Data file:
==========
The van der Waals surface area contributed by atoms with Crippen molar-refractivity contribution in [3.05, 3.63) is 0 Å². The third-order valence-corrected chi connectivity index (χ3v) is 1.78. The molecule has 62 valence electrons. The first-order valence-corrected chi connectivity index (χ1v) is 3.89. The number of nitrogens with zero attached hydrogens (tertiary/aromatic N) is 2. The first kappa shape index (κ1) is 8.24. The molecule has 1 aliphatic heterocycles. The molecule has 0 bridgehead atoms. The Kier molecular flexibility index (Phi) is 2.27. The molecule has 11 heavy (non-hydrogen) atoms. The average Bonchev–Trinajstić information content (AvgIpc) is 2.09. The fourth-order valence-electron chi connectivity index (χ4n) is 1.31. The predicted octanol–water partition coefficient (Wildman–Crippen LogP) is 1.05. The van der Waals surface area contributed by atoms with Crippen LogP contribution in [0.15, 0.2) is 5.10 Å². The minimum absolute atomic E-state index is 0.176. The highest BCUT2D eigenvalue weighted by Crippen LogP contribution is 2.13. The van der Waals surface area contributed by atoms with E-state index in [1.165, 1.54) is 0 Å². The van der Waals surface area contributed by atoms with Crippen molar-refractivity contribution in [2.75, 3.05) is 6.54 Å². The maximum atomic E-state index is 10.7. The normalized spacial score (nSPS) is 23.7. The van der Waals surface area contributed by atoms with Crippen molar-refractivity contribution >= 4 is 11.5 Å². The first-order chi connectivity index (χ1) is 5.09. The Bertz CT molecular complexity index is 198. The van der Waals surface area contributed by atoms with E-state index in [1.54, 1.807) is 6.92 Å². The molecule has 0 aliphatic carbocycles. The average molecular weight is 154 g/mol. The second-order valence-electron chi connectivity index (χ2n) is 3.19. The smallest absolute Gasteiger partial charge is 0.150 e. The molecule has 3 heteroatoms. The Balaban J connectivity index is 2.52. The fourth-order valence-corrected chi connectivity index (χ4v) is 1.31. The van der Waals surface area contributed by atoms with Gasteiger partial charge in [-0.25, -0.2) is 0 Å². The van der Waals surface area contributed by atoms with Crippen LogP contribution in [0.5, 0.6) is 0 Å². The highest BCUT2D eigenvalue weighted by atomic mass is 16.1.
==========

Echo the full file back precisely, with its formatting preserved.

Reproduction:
The van der Waals surface area contributed by atoms with Crippen molar-refractivity contribution in [3.05, 3.63) is 0 Å². The third-order valence-corrected chi connectivity index (χ3v) is 1.78. The molecule has 62 valence electrons. The first-order valence-corrected chi connectivity index (χ1v) is 3.89. The number of nitrogens with zero attached hydrogens (tertiary/aromatic N) is 2. The first kappa shape index (κ1) is 8.24. The molecule has 1 aliphatic heterocycles. The molecule has 0 bridgehead atoms. The Kier molecular flexibility index (Phi) is 2.27. The molecule has 11 heavy (non-hydrogen) atoms. The average Bonchev–Trinajstić information content (AvgIpc) is 2.09. The fourth-order valence-electron chi connectivity index (χ4n) is 1.31. The predicted octanol–water partition coefficient (Wildman–Crippen LogP) is 1.05. The van der Waals surface area contributed by atoms with Crippen LogP contribution in [0.15, 0.2) is 5.10 Å². The minimum absolute atomic E-state index is 0.176. The highest BCUT2D eigenvalue weighted by Crippen LogP contribution is 2.13. The van der Waals surface area contributed by atoms with E-state index in [1.165, 1.54) is 0 Å². The van der Waals surface area contributed by atoms with Crippen molar-refractivity contribution in [2.75, 3.05) is 6.54 Å². The maximum atomic E-state index is 10.7. The normalized spacial score (nSPS) is 23.7. The van der Waals surface area contributed by atoms with Crippen molar-refractivity contribution >= 4 is 11.5 Å². The first-order chi connectivity index (χ1) is 5.09. The Bertz CT molecular complexity index is 198. The van der Waals surface area contributed by atoms with E-state index in [1.54, 1.807) is 6.92 Å². The molecule has 0 aliphatic carbocycles. The average molecular weight is 154 g/mol. The second-order valence-electron chi connectivity index (χ2n) is 3.19. The smallest absolute Gasteiger partial charge is 0.150 e. The molecule has 3 heteroatoms. The Balaban J connectivity index is 2.52. The fourth-order valence-corrected chi connectivity index (χ4v) is 1.31. The van der Waals surface area contributed by atoms with Gasteiger partial charge in [-0.25, -0.2) is 0 Å². The van der Waals surface area contributed by atoms with Crippen LogP contribution in [0.5, 0.6) is 0 Å². The highest BCUT2D eigenvalue weighted by atomic mass is 16.1.